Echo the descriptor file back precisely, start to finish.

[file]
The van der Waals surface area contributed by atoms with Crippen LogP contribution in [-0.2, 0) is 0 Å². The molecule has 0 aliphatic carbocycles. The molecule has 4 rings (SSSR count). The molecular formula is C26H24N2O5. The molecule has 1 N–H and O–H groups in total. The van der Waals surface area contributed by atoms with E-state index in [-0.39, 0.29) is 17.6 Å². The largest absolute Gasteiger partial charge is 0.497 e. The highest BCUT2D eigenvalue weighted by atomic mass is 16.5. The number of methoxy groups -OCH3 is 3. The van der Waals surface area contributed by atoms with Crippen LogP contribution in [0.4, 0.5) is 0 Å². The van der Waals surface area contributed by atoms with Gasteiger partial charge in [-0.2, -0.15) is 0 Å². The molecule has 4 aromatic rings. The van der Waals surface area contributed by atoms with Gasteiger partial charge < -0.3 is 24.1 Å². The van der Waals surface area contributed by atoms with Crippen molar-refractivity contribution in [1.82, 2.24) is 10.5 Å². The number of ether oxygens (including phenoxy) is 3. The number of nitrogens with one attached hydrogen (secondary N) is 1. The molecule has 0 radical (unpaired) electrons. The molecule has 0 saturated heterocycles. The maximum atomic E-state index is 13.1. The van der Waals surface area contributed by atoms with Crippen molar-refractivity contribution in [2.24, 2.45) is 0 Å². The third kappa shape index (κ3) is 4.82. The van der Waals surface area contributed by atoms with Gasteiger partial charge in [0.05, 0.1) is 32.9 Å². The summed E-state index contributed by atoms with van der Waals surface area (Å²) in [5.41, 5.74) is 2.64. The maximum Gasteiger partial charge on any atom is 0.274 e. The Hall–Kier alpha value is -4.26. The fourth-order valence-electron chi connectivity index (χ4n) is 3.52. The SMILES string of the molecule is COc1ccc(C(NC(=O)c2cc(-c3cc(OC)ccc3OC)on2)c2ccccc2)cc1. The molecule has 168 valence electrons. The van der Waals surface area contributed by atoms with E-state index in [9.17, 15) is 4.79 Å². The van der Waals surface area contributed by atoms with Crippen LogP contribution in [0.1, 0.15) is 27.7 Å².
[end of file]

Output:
The van der Waals surface area contributed by atoms with Crippen LogP contribution in [-0.2, 0) is 0 Å². The molecule has 0 aliphatic carbocycles. The molecule has 4 rings (SSSR count). The molecular formula is C26H24N2O5. The molecule has 1 N–H and O–H groups in total. The van der Waals surface area contributed by atoms with E-state index in [-0.39, 0.29) is 17.6 Å². The largest absolute Gasteiger partial charge is 0.497 e. The highest BCUT2D eigenvalue weighted by atomic mass is 16.5. The number of methoxy groups -OCH3 is 3. The van der Waals surface area contributed by atoms with Crippen LogP contribution in [0.4, 0.5) is 0 Å². The van der Waals surface area contributed by atoms with Gasteiger partial charge in [-0.2, -0.15) is 0 Å². The molecule has 4 aromatic rings. The van der Waals surface area contributed by atoms with Gasteiger partial charge < -0.3 is 24.1 Å². The van der Waals surface area contributed by atoms with Crippen molar-refractivity contribution in [1.82, 2.24) is 10.5 Å². The number of ether oxygens (including phenoxy) is 3. The number of nitrogens with one attached hydrogen (secondary N) is 1. The molecule has 0 radical (unpaired) electrons. The molecule has 0 saturated heterocycles. The maximum atomic E-state index is 13.1. The van der Waals surface area contributed by atoms with Crippen molar-refractivity contribution in [2.24, 2.45) is 0 Å². The third kappa shape index (κ3) is 4.82. The van der Waals surface area contributed by atoms with Gasteiger partial charge in [0.05, 0.1) is 32.9 Å². The summed E-state index contributed by atoms with van der Waals surface area (Å²) in [5.41, 5.74) is 2.64. The maximum Gasteiger partial charge on any atom is 0.274 e. The Hall–Kier alpha value is -4.26. The fourth-order valence-electron chi connectivity index (χ4n) is 3.52. The SMILES string of the molecule is COc1ccc(C(NC(=O)c2cc(-c3cc(OC)ccc3OC)on2)c2ccccc2)cc1. The molecule has 168 valence electrons. The van der Waals surface area contributed by atoms with E-state index in [9.17, 15) is 4.79 Å². The van der Waals surface area contributed by atoms with Crippen LogP contribution in [0.1, 0.15) is 27.7 Å².